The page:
Spine Angle When Chipping
I’m a big “spine angle” person. To me, there are a handful of big concepts that drive success in golf and spine angle is one of the most important. Put simply, when the object you’re swinging through (not at, through) is only one inch in diameter, best not to have any “jack in the box” action in your motion.
As it pertains to chipping, the concept is more subtle. Even the most basic chipping instruction emphasizes the need to keep your weight on your front foot — from address, through impact and into the finish position. Often, as newer golfers try to execute this concept, they jut the front hip toward the target, thus accentuating the spine angle away from the target. Taken to the extreme, this exposes the front edge of the club to the equator of the ball and can result in the dreaded skull. If anything, as you set your weight on your front foot, try and tilt TOWARD the target, steepening the angle of attack, de-lofting the club a smidge and putting more backspin on the ball.
As you organize your practice time, keep in mind that good chipping translates into good ball striking. Chip chip chip to improve your entire skill set.
"Play Through" Etiquette
It’s the dog days of summer and with the heat and humidity come issues with pace of play. Everyone moves slower this time of year, and the pace on the golf course is no exception to that reality. Pace of play conversations can be as tricky as conversations about politics – just as heated and irrational, just as based in “I’m right and you’re wrong.” The truth is, we ALL need to be conscious of pace of play because at times we are all guilty of slow play.
Golf was invented in Scotland and it is their national sport – everybody plays, regardless of age or ability level. Everybody plays and they have absolutely no issues with pace of play. Why is that? Because just after being weaned from the bottle, Scots learn the magic of allowing others to “play through.” Generally when I teach new golfers the importance of maintaining pace of play, I emphasize the need to stay connected with the group in front; as long as you are within one stroke of the group in front of you, you are doing your part to maintain the pace.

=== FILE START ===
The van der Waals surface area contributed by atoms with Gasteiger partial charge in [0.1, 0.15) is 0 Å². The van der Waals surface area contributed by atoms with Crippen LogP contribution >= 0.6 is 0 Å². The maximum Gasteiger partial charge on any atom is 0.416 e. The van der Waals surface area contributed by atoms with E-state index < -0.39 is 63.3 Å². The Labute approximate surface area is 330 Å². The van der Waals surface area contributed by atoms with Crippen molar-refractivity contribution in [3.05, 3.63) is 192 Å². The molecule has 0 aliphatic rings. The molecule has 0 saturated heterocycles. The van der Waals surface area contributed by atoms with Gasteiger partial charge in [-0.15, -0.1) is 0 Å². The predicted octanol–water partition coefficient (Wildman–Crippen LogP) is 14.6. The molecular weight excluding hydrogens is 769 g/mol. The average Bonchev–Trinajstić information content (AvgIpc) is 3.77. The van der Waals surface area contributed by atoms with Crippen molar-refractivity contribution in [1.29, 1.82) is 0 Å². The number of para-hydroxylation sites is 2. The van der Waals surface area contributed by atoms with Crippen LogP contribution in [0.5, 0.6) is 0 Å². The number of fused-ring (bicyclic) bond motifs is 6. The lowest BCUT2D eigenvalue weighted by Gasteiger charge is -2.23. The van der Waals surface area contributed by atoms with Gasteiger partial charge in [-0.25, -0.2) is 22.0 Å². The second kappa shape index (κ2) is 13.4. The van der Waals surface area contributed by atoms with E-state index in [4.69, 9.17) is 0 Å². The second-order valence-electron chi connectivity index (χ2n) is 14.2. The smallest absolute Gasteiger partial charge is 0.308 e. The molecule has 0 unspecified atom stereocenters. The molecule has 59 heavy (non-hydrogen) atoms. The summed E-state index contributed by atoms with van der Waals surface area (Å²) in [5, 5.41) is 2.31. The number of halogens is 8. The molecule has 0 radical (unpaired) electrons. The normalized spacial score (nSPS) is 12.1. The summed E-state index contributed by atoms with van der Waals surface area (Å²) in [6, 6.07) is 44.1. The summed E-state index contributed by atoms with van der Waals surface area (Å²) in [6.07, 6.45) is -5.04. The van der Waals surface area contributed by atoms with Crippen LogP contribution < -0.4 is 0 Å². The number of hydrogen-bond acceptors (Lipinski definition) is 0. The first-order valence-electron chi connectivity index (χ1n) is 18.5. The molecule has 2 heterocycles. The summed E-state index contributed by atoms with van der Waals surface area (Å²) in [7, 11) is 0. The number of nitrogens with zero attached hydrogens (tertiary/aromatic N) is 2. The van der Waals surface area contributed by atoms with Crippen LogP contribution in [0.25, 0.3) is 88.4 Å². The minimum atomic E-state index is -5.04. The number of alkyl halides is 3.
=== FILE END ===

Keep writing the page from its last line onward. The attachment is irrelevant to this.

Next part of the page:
But should you fall behind, what are you supposed to do? Especially for those players who want to submit a legitimate score, this poses a dilemma. The solution? Let people behind you play through.
What does that mean, and how is it done? Simple. If there’s a space in front of you, and a group nipping at your heels, choose a hole (par 3s work particularly well for this) where you hit your tee shot, then wait for the group behind to join you on the tee. Allow them to play through—they hit their tee shot and then they finish the round in front of you. Everyone is happy –the faster players are on their way, and the slower players can resume their more leisurely round, complete with legitimate 9-hole score at the end.
Remember – the pace of play at Nehoiden for 9-holes is projected by the USGA to be just under 2 hours. Even in the dog days of summer, players should be finishing in 2:20. Slow play can ruin a great day on the golf course – be sure to do your part, and learn to let faster groups PLAY THROUGH.
Most golfers crave distance. A draw produces maximum-distance ball flight. Yet most golfers cut/slice. What the heck?
Anyone can learn to hit a draw, with some practice. To begin with, it’s important to understand what produces a draw. Let’s assume that a right-handed player wants to start the ball right of the target, then have it turn left, into the pin. How do you do that? You have to set up to hit a draw, then trust your swing. To get started (oversimplification to follow, duly noted), set your clubface square to the target (perpendicular to the target line). Close your stance (put your left foot staggered slightly in front of your left). Swing away, with your follow through heading toward “right field.” You must, must, must release the club and finish your swing around your body (more merry-go-round than ferris wheel).
The hard part about hitting a draw is allowing the ball to start out to the right, and trusting that the relative position of the clubface, path and target line will induce the spin needed to turn the ball over. When you first try this, expect to hit dozens of pushes, off to the right (as a righty). Remember – a push is the first half of a draw, and a push is a “professional” miss.